API support for managing items


Apparently there is a Vault Management API that supports retrieving and editing vault items, but the only way to use it is to run the CLI command bw serve.

Although this mechanism works, and has the additional benefit of supporting multiple configurations, it has a really big glaring problem: it’s insecure by default, and it’s difficult to secure. It puts the onus of securing the vault management api endpoints on the customer instead of on Bitwarden.

Bitwarden should:

  • Create a properly configured, hardened docker image.
  • Provide much more guidance on the docs on what needs to be done to properly secure any machine running bw serve.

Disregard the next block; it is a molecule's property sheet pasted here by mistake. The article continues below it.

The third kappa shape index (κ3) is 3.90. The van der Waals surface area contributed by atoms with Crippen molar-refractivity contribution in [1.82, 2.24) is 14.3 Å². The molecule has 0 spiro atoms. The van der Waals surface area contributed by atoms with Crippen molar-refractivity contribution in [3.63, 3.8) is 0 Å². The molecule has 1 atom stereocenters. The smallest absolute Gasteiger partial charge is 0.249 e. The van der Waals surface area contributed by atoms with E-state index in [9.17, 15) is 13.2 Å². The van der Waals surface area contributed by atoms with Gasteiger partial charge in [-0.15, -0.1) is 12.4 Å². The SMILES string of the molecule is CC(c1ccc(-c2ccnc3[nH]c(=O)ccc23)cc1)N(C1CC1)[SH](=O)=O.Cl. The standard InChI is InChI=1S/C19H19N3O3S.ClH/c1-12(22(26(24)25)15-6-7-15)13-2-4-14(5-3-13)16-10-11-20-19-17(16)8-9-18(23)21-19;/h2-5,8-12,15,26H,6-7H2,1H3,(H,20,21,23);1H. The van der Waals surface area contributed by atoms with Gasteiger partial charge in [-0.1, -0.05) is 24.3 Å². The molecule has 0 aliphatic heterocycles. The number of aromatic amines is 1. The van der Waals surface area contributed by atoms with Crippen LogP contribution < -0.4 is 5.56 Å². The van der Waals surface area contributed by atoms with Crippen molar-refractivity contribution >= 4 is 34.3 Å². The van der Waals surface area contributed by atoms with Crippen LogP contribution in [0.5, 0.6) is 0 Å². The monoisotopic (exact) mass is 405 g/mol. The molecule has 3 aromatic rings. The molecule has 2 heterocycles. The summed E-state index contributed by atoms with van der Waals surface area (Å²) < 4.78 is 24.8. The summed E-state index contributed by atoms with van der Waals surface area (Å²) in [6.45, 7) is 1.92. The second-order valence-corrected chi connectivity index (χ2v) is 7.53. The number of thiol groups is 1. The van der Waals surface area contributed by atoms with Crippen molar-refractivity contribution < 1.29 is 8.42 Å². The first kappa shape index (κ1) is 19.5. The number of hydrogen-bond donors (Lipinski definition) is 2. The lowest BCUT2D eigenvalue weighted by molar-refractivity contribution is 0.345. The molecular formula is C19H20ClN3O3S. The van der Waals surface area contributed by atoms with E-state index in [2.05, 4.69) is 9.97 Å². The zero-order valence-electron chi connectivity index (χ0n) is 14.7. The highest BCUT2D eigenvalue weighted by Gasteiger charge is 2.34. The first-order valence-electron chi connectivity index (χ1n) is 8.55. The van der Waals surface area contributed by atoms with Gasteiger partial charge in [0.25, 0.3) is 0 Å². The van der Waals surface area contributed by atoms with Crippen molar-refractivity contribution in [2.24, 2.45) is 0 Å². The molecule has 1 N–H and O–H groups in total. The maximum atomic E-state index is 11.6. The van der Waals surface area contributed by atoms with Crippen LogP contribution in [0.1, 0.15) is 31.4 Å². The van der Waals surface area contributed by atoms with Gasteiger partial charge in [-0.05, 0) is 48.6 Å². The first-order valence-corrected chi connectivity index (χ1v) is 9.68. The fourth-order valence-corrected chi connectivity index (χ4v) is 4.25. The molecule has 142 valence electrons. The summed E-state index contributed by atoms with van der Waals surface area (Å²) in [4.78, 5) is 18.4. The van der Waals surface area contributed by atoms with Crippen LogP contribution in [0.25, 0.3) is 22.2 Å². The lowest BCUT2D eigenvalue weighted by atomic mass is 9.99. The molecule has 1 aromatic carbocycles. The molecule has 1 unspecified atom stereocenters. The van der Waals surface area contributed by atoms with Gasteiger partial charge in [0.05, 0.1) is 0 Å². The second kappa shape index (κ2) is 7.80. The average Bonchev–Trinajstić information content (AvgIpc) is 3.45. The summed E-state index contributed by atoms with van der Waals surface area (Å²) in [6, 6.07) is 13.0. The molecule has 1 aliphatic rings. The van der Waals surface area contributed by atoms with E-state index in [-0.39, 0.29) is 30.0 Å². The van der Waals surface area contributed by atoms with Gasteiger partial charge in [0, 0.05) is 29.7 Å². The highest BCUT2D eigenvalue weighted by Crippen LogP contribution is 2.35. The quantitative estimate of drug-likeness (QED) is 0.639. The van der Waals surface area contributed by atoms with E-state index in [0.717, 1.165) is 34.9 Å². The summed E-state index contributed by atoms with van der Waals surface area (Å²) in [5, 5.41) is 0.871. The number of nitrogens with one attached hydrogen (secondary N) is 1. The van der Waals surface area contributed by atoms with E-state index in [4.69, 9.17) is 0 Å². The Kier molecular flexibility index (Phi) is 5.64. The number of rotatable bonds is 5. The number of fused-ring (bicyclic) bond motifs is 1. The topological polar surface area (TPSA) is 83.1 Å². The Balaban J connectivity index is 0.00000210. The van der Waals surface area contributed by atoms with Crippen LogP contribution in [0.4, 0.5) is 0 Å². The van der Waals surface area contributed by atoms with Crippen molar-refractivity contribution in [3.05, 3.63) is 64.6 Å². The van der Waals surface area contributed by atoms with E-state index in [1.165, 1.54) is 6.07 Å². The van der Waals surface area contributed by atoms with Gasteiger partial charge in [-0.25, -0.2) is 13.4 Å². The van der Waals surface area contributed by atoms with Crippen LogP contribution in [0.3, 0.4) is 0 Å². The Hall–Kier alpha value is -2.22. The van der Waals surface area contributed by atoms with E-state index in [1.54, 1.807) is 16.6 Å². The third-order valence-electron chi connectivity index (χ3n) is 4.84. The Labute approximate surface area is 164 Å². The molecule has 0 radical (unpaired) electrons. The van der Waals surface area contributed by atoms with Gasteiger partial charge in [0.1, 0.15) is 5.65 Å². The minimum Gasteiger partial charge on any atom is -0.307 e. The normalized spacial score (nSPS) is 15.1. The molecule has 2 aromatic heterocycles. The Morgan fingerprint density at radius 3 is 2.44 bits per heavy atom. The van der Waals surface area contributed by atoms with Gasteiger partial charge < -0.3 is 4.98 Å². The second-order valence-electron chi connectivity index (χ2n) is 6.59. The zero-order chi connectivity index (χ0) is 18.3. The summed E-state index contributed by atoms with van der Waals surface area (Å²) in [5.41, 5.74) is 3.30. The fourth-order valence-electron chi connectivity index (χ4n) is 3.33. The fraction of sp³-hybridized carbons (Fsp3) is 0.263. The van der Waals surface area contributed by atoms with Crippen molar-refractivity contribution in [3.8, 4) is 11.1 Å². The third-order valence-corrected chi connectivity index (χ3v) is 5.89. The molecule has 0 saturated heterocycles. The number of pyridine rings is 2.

• Provide the functionality and docs needed to properly encrypt and decrypt secrets using the public api, without having to go through the server.

More details in this post down below:

The Original Post

I saw a number of posts from the past few years asking for api support for creating, retrieving, and managing items. The most relevant reply was that Bitwarden has to guarantee that the data is encrypted in flight and at rest, which would somehow conflict with adding crud support for items to the api.

The concern is obviously legitimate but is clearly solvable, and not adding native api support has a number of far more serious ramifications.

  1. By not adding such support, you are encouraging businesses to go elsewhere and to use password and secret managers that do provide such support, such as 1Password, Okta, probably all the cloud providers, HashiCorp Vault, and likely countless others.